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Sunday, January 23, 2022

December 20, 1980, Forty Years Ago: No-war Pact

🔴 Prime Minister Indira Gandhi declared that India was prepared to have a no-war pact with Pakistan provided its intentions were clear and the pact was purely bilateral.

By: Editorial |
December 20, 2021 4:01:49 am
Indira Gandhi, Pakistan, Left Democratic Front LDF, Poland, Poland resistance, Janata Party, Indian express, Opinion, Editorial, Current AffairsMrs Gandhi also said that Pakistan President Ziaul Haq’s statement that Kashmir should be part of the talks also casts doubt on Pakistan’s intentions. (File)

Prime Minister Indira Gandhi declared that India was prepared to have a no-war pact with Pakistan provided its intentions were clear and the pact was purely bilateral. She said India had always extended the hand of friendship towards Pakistan but now that it was buying armaments from the US, there was a post-script to the deal for a no-war pact with India. “Here we get our suspicions.” Mrs Gandhi also said that Pakistan President Ziaul Haq’s statement that Kashmir should be part of the talks also casts doubt on Pakistan’s intentions. She said Kashmir was an integral part of India and there could be no discussion about it.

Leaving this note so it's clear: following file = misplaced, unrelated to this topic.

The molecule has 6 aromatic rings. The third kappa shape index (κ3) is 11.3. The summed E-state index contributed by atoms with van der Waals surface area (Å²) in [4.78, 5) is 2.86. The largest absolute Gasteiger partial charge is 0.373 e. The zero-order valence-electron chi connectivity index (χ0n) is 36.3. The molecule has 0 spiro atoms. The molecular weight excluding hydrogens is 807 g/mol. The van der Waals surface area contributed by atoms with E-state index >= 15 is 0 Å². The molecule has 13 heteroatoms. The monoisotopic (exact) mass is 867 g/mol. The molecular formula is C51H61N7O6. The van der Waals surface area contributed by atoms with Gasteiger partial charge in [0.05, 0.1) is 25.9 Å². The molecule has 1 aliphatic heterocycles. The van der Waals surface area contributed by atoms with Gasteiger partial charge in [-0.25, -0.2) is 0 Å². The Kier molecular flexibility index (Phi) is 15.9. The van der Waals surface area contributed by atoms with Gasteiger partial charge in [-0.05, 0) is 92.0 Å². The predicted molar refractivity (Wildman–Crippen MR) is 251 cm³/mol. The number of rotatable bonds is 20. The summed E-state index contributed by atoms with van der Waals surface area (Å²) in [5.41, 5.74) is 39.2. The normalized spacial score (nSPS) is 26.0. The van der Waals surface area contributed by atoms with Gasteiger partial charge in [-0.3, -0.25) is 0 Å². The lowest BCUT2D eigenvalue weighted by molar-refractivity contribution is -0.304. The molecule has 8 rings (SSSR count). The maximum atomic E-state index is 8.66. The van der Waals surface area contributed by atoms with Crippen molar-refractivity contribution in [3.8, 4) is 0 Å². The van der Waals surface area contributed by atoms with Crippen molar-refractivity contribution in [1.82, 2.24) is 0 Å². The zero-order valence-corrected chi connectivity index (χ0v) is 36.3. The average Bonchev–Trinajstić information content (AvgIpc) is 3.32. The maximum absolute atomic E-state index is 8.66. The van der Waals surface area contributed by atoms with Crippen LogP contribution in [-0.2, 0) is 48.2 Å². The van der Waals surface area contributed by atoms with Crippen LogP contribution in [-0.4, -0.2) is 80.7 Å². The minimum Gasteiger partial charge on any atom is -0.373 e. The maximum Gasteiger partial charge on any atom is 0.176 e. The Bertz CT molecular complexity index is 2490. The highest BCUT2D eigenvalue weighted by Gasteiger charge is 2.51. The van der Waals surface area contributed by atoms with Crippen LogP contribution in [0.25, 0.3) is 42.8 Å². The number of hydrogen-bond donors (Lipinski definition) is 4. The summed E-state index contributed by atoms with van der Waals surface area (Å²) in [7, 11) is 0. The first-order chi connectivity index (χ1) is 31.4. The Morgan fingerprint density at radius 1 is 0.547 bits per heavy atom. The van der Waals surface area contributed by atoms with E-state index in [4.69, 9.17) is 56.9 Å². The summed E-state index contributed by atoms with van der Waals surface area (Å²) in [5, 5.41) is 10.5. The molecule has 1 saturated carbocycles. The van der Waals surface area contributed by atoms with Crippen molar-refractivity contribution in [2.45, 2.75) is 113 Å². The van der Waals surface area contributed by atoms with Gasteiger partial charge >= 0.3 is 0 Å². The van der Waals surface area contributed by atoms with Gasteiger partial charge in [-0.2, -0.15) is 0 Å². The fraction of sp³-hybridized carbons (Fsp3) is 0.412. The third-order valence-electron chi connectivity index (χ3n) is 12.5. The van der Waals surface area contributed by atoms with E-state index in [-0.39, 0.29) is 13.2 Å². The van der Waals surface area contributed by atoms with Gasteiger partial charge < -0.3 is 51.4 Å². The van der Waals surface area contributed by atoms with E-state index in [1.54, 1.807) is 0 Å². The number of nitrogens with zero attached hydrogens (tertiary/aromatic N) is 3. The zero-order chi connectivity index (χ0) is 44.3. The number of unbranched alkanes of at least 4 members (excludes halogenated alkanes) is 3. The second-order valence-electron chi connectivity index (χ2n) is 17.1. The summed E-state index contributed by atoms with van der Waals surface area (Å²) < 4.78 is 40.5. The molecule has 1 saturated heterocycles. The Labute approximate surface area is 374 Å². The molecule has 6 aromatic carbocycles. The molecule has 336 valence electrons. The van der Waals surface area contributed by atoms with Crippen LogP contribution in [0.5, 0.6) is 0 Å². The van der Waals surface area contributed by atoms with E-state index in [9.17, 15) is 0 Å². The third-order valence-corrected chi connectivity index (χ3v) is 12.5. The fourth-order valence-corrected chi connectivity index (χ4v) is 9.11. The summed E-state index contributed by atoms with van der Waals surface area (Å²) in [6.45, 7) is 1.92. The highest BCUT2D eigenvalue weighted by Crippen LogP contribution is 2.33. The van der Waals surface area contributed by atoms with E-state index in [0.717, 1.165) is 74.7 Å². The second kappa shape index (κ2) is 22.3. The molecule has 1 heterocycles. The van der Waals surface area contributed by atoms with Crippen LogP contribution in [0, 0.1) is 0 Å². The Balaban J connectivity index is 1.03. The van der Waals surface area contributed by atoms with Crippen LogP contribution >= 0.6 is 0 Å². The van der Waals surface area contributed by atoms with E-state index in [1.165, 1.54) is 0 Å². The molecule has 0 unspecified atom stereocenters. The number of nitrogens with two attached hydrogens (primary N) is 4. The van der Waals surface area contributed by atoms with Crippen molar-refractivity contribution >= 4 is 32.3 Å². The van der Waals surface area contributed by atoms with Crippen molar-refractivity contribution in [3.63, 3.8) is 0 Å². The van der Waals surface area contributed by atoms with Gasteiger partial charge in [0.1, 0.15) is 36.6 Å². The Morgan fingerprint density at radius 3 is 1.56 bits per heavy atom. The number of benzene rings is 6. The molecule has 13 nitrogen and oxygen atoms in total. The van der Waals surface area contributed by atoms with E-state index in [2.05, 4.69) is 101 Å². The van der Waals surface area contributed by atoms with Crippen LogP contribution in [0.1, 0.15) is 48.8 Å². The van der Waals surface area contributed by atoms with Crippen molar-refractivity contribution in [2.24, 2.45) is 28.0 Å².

LDF Woos Janata

The Left Democratic Front (LDF) in Kerala has now taken the initiative to form a ministry by wooing the Janata Party as the ministry-making efforts of the Congress-I-led front reached a stalemate. The LDF commands a strength of 67 in the Assembly, excluding the Speaker. This could be converted into a majority if the five-member Janata joins it in the 141-strong Assembly. The LDF leaders, led by Baby John, former RSP minister, met Janata leader K Chandrasekharan, and conveyed to him the willingness to include them to the Front. The Front leaders have offered even the chief ministership to a Janata nominee, it is learnt. The Janata Party was also offered most of the seats it contested and failed narrowly, besides the seats it held now, in case the Assembly is dissolved.

Walesa’s Appeal

Solidarity union leader Lech Walesa has appealed, through Poland’s Roman Catholic church leaders, for mass strikes and passive resistance to last week’s military takeover, according to pamphlets circulating in Warsaw. Travellers reaching Vienna by train with a copy of the pamphlet said it was being distributed in the capital. It also said that Walesa, who is being detained by security forces, was being held in a villa near Warsaw.

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